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You can read more about Reprieve’s work here. It’s ongoing, it’s endless, and their to-do list isn’t going to get shorter any time soon. When the HOPE-defined President Obama reneges on his promise to close Guantánamo Bay, what HOPE is there? Well, it resides with Clive and his team.

Only this week I have been reading about waterboarding in two separate places: in the New Yorker, and a long article (“The Spy Who Said Too Much”) about John Kiriakou, the CIA whistleblower who spoke to the press about the torture used, specifically, on “high-value detainee” at Guantánamo Abu Zubaydah, a suspected Al-Qaeda lieutenant who was waterboarded 83 times, among other nasty “interrogation” techniques, and has never been charged with anything; and in Jason Burke’s The 9/11 Wars, which I’m still ploughing through and which has reached “the Surge” in 2007, by which time George W Bush was in the process of handing over power to his successor, who, to his credit, banned waterboarding. (If only that was the whole picture.)

I spend my days trying to write funny scripts. It’s what I was doing yesterday, and it’s what I’ll be doing today. But I think very seriously about serious matters, and I’m constantly haunted by the wickedness that men do, whether it’s leaving a nail bomb in a bin in Boston, setting fire to a house your own children are asleep in, or signing off on the torture of individuals from behind a desk. Obama is no angel. Blair was a warmonger. If leaders on the left can’t deliver us from evil, where do we turn?

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Well, we turn to people like Clive Stafford Smith, whose selfless campaigning and tireless publicising are as much weapons in his peaceful armoury as his legal fleet-footedness. If I can pass on some of his sentiments, then I won’t have wasted another day on writing jokes.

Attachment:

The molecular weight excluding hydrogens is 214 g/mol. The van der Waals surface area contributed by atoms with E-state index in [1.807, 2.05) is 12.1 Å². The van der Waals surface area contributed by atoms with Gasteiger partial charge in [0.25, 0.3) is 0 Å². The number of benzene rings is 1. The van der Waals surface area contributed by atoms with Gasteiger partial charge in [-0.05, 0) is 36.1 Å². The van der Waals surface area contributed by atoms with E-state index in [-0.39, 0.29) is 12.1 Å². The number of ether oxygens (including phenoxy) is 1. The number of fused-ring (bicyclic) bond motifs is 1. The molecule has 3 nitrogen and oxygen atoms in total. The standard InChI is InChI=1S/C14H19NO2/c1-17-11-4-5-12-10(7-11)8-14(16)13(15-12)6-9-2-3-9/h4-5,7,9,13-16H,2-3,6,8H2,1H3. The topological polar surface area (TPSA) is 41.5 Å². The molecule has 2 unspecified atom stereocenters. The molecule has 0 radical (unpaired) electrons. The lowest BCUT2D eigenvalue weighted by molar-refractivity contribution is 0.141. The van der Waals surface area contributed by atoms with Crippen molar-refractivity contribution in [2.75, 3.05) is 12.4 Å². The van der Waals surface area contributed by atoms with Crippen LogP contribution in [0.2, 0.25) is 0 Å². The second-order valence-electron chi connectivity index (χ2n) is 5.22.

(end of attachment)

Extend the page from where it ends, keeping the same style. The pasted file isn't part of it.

Reprieve links:
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Read about their successes

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2 thoughts on “A few sentences

  1. As my brother put it recently, Obama is right of Reagan. He reiterated his promise to close Guantanamo during the election, but we’re still waiting. After the Republicans lost heavily in the last election, suddenly immigration reform has catapulted to the top of the list, and then there was that recent mass shooting of schoolchildren, which will result in few changes. There are always excuses to avoid real change. I’m visiting the UK for the first (and probably only time) and I found it striking that my state is larger than the UK: Colorado 268,627 sq km.; UK 241,930 sq km To me, Texas really is a whole other country (to paraphrase one of their long-standing advertising slogans). We have the death penalty in Colorado (unfortunately), but then there’s Texas (state by state comparisons are available here: http://www.deathpenaltyinfo.org/state_by_state) Then there’s Illinois, where a Republican governor was instrumental in abolishing the death penalty because groups like the Innocence Project were able to prove that people on death row were innocent. There are no rational reasons to have a death penalty, but when did the U.S. as a nation ever behave in a rational (let alone coherent) manner? Keep fighting the good fight. That’s all any of us can do.